If dietitians and nutritionists both work in similar work settings and provide consultation to clients and organizations, you may be wondering what the real differences are between the two occupations. If you’re hoping to make a career out of consulting other people about dietary and nutritional needs, then you should definitely know what occupational differences there are between nutritionists and dietitians. Read on to learn about the differences and benefits of each occupation.
What is a Dietitian?
A dietitian is an accredited and licensed professional who has completed extensive education in nutrition and dietetics courses. They have earned at least a bachelor’s degree in major coursework related to dietetics, completed a practicing internship accredited by the Accreditation Counsel for Education in Nutrition and Dietetics (ACEND), and they’ve taken national licensing exams to become certified to consult and advise individuals and organizations on nutrition and diet-related issues.
What is a Nutritionist?
A nutritionist is generally someone who has earned a bachelor’s or a master’s degree in nutrition or food sciences from an accredited college or university. They, like dietitians, may work for organizations or consult with individuals on food and diet-related issues. Essentially, all dietitians are also nutritionists, but not all nutritionists are dietitians. A nutritionist cannot call himself or herself a dietitian unless they have completed accredited coursework and have taken dietetics licensing examinations.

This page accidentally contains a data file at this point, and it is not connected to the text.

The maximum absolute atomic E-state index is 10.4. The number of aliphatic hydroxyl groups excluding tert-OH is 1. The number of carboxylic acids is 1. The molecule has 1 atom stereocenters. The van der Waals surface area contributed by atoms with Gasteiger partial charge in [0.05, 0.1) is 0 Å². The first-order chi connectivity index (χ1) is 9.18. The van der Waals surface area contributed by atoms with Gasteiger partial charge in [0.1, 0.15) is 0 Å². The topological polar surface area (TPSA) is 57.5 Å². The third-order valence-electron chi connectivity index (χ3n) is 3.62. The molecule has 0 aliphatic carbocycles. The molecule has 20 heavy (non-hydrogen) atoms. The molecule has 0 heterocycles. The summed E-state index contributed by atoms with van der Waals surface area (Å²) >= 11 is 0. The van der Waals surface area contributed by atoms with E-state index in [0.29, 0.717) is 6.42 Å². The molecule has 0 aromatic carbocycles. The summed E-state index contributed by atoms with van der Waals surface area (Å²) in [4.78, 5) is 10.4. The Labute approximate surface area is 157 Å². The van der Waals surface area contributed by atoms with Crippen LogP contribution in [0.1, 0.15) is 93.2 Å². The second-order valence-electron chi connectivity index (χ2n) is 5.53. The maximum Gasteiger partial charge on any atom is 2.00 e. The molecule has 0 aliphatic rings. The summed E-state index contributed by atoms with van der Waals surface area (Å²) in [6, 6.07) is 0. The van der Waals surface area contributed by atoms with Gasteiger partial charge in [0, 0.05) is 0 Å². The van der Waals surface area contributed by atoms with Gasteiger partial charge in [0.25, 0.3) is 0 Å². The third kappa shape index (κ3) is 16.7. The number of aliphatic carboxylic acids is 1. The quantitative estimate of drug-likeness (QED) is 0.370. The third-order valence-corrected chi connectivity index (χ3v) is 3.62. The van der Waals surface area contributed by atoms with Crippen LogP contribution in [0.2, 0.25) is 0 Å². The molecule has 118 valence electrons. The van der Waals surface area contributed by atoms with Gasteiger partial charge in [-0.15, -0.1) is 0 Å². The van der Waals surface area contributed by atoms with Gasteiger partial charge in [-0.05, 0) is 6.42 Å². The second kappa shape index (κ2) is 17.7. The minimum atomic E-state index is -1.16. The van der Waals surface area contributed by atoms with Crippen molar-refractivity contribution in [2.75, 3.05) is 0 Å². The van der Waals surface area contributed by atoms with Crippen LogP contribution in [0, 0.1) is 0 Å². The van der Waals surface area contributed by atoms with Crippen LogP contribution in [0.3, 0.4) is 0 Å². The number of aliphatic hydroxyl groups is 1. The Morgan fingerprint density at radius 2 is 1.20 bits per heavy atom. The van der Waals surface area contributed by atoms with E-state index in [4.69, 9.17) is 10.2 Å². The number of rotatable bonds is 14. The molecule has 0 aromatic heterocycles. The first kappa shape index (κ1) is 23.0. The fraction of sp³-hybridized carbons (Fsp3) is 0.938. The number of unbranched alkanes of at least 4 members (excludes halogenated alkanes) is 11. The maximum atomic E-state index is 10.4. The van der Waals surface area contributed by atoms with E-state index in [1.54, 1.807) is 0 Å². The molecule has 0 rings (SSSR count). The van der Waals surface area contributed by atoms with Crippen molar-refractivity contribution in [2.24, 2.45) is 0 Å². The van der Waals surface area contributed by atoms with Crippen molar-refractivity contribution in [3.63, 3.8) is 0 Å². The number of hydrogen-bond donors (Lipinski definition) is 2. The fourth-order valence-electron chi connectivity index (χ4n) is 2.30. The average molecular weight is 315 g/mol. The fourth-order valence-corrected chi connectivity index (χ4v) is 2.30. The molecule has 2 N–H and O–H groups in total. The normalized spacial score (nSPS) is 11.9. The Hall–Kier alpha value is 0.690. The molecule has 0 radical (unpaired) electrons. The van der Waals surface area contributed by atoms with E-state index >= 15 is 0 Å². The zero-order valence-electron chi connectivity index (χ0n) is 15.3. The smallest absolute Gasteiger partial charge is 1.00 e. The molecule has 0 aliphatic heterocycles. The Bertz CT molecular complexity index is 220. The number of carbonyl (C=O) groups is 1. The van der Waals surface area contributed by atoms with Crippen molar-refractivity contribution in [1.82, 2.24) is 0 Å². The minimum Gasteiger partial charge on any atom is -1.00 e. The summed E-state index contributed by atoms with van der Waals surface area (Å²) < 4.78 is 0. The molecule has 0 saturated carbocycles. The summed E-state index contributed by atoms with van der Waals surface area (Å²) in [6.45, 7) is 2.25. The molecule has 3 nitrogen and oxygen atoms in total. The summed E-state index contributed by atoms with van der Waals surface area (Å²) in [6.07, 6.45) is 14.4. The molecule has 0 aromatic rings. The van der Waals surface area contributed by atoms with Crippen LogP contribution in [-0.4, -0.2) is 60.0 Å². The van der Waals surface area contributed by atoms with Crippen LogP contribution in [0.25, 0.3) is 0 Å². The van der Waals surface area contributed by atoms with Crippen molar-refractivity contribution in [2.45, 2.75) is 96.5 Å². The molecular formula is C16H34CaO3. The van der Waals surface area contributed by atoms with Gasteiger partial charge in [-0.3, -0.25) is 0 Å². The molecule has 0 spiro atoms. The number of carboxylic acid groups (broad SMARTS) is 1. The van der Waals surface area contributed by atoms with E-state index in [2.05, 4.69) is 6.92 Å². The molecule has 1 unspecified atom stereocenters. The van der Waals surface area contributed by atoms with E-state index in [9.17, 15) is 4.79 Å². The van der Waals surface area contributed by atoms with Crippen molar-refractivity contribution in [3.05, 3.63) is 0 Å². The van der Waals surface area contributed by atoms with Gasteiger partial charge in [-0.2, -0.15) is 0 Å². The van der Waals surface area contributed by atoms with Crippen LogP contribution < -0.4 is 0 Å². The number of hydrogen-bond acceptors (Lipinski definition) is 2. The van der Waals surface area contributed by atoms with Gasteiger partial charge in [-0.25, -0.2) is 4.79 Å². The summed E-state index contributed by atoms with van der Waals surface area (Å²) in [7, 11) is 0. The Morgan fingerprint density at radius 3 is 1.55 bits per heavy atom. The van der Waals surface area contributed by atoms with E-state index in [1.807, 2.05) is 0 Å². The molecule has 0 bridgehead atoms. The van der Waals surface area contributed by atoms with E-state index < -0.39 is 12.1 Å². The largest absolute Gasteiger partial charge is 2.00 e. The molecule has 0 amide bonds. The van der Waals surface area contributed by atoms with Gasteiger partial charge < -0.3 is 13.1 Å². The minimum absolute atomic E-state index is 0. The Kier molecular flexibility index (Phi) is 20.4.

Differences in formal education between nutritionists and dietitians are minimal. They may complete coursework in the same major at the same university, but the difference lies in the hands-on training that is required to become a dietitian. A person who calls themselves a nutritionist but not a dietitian may have only earned a degree in nutrition, but they may not have gained any accredited hands-on experience during their schooling.
Different states may have different licenses for different occupations. “LD” stands for “licensed dietitian” and is a nationally recognized license. “LN” stands for “licensed nutritionist,” but many states do not require licensing to call oneself a nutritionist, and therefore, this license may not be recognized in many areas. Some states also have an “LDN,” which stands for “licensed dietitian nutritionist.” All licenses depend on licensing boards and state requirements. Remember, all dietitians are nutritionists based on education, but not all nutritionists are dietitians because they have not received nationally recognized licensing.
Which Should You Choose as a Career Path?
If you want to have more career opportunities and reputability nationally, regardless of state, you should put in the work to become a dietitian. The requirements for becoming a dietitian will work in your favor to get you more job opportunities and higher pay. You will also have the educational background to give you reputability with clients.